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Legislative Battle to Protect Texans’ Free Speech Rights Intensifies

- Marathon Hearing Reveals Potential Path to Compromise

The Texas Legislature in 2011 unanimously passed the Texas Citizens Participation Act at TAB’s urging to stem the spread of “strategic lawsuits against public participation” by wealthy and powerful interests intended to silence everyday Texans and journalists for speaking out on public policy issues, consumer interests and other matters of public concern.

Legislation which in its original form would have gutted the Anti-SLAPP law’s protections has been improved after strong pushback from Texas broadcasters, newspaper publishers and others, but more changes are needed in order to retain the law’s core free speech protections.

HB 2730 by Rep. Jeff Leach, R-Plano, is intended to narrow the law’s scope to ensure that it is not asserted in cases the Legislature never intended, a problem that TAB and other members of the Protect Free Speech Coalition acknowledge. Four other lawmakers also filed bills to address these concerns but, with one exception, their effect was to gut the protections provided by the law.

TAB and other coalition partners have advocated the more surgical approach that Speaker Pro Tem Joe Moody, D-El Paso, took in his HB 3547. Moody and Leach have been working together to arrive at a compromise approach.

TAB general counsel Stacy Allen with the Jackson Walker LLP law firm, testified on TAB’s behalf, commending the bill sponsor for the improvements made thus far in the bill and offering guidance and ways to address coalition members’ remaining concerns.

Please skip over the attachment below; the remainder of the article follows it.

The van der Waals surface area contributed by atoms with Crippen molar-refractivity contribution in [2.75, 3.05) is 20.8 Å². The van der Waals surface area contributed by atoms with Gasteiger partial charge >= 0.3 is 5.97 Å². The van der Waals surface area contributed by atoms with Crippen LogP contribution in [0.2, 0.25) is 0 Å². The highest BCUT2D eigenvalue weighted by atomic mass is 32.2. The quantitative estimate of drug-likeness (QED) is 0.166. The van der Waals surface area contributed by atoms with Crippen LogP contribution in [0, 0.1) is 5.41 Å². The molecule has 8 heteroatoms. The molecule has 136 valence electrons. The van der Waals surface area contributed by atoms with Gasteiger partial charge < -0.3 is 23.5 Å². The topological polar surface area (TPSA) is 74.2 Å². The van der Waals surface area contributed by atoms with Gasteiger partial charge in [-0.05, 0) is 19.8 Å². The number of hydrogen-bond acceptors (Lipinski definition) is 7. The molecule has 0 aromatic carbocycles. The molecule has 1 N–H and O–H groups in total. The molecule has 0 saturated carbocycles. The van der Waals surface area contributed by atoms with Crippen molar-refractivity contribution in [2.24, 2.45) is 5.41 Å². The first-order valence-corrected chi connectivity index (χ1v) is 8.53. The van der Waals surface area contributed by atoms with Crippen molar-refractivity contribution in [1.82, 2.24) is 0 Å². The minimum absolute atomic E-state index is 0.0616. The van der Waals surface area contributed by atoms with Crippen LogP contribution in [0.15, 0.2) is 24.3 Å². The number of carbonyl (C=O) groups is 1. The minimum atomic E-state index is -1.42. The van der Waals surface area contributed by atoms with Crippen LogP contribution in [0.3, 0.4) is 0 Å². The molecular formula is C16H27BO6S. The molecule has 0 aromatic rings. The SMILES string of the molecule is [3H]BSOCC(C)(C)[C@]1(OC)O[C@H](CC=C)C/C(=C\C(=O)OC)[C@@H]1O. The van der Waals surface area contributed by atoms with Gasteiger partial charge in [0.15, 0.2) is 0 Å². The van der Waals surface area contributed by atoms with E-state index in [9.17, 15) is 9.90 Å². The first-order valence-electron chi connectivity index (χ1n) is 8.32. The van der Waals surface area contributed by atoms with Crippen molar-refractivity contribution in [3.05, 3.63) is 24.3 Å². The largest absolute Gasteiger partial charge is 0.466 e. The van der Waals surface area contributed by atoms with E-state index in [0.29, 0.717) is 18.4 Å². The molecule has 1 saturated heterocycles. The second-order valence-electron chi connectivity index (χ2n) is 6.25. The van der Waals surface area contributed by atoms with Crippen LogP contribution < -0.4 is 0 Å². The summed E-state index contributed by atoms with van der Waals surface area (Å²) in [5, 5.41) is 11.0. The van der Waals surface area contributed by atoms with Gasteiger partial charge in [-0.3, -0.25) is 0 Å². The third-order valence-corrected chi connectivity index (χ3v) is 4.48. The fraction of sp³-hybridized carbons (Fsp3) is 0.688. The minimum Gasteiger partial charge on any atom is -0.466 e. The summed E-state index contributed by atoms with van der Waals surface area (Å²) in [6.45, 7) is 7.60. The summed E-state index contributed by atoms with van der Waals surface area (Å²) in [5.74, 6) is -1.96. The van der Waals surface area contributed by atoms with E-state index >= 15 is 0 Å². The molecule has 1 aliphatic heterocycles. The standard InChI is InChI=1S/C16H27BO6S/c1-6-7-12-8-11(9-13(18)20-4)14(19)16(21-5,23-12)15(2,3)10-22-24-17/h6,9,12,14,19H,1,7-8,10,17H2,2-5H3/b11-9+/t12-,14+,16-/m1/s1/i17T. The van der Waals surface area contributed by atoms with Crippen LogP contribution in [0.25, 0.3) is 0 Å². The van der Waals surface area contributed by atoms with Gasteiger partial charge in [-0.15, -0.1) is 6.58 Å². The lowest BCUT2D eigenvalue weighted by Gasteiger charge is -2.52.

Brad Ramsey, President/General Manager of WFAA-TV Dallas-Fort Worth, and Bama Brown, a morning show host on KVET-FM Austin, were among other industry representatives testifying on the importance of retaining the protections provided in the current law.

In all, nearly 30 witnesses testified in support of the Protect Free Speech Coalition’s goals, with almost that many testifying to the need for a tightening of the law’s scope.

At the conclusion of the nearly five hours of testimony, Leach, who chairs the House Judiciary and Civil Jurisprudence Committee that was hearing the bill, withdrew the proposed committee substitute pending further negotiations by all parties to reach a compromise.

We anticipate that a new substitute will be advanced in the coming week and will alert all Texas broadcasters to the bill’s latest iteration and whether TAB can endorse it.

Questions? Contact TAB’s Oscar Rodriguez or call (512) 322-9944.

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